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Overcoming the socio-economic crisis sparked by the Covid-19 pandemic

Resolution 2384 (2021)

Parliamentary Assembly
Assembly debate on 22 June 2021 (18th sitting) (see Doc. 15310 and addendum, report of the Committee on Social Affairs, Health and Sustainable Development, rapporteur: Mr Andrej Hunko; and Doc. 15322, opinion of the Committee on Equality and Non-Discrimination, rapporteur: Ms Elvira Kovács). Text adopted by the Assembly on 22 June 2021 (18th sitting).See also Recommendation 2205 (2021).
1. The Covid-19 pandemic hit an unprepared world. Flawed macroeconomic policy choices in the past – such as austerity measures taken by many countries to handle the previous financial and economic crisis of 2008-2010, or imposed on certain countries by external “rescuers” – weakened the resilience of our societies and States, including in the health sector and social protection systems. As a result, socio-economic inequalities continued to widen. The pandemic laid bare the extent to which previous policies had adversely affected the most deprived and vulnerable groups of the population.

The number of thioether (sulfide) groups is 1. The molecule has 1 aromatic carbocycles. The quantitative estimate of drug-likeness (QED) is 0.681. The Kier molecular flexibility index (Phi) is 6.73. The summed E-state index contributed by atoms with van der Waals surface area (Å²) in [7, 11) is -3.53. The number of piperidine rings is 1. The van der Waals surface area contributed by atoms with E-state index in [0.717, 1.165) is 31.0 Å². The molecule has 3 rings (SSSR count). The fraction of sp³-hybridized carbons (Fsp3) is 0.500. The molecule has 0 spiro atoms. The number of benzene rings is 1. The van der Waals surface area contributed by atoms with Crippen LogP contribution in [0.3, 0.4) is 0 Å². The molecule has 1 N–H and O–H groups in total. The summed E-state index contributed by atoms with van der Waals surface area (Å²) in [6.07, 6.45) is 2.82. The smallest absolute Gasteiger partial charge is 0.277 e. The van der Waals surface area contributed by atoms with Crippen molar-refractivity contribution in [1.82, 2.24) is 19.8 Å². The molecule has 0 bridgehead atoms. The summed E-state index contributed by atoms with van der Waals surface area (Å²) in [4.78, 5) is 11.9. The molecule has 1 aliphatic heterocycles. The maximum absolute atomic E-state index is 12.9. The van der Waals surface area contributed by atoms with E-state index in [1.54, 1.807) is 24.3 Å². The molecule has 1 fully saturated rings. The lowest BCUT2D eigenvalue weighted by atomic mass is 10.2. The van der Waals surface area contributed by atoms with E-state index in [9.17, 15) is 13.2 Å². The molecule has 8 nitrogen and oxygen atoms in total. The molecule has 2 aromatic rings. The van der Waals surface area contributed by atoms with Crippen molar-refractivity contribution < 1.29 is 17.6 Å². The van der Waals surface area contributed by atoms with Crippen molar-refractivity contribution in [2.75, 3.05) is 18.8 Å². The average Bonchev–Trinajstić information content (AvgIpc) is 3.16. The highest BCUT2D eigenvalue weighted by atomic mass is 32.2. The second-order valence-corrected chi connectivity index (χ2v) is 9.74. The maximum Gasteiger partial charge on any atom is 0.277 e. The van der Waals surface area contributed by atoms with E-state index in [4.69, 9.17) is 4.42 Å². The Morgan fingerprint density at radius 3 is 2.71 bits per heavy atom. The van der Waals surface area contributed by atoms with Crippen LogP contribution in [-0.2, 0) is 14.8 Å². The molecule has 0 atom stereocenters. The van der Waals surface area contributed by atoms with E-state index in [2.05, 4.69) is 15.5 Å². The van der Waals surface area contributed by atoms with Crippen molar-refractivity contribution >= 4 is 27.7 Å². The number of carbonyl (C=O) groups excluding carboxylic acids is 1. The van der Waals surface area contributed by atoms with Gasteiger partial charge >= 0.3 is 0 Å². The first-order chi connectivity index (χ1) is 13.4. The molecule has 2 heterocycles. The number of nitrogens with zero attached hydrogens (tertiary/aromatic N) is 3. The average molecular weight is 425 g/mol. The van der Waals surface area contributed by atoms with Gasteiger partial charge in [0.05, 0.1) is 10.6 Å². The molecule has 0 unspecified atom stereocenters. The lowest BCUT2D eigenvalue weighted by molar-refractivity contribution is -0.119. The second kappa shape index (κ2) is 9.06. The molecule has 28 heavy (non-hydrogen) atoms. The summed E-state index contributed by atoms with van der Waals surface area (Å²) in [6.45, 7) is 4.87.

2. Facing the imperative to save lives and avoid the collapse of national healthcare systems, most States temporarily resorted to stringent public health measures such as lockdowns and shutdowns, involving restrictions on the movement of people and goods, thus effectively slowing down the pandemic, but also economic life. The resulting recession caused deep shortfalls in resources for businesses, workers and States, as well as in global investment flows, disproportionally affecting vulnerable parts of the population and regions across Europe, in health, social and economic terms. All Council of Europe member States have rolled out emergency support programmes for companies and vulnerable persons to stabilise the socio-economic situation. Against the background of the looming climate crisis, they must now ensure a just, efficient and transparent medium- and long-term use of these funds in order to pursue a strategic vision of development that is healthier, more inclusive and more sustainable, which is at the heart of public interest.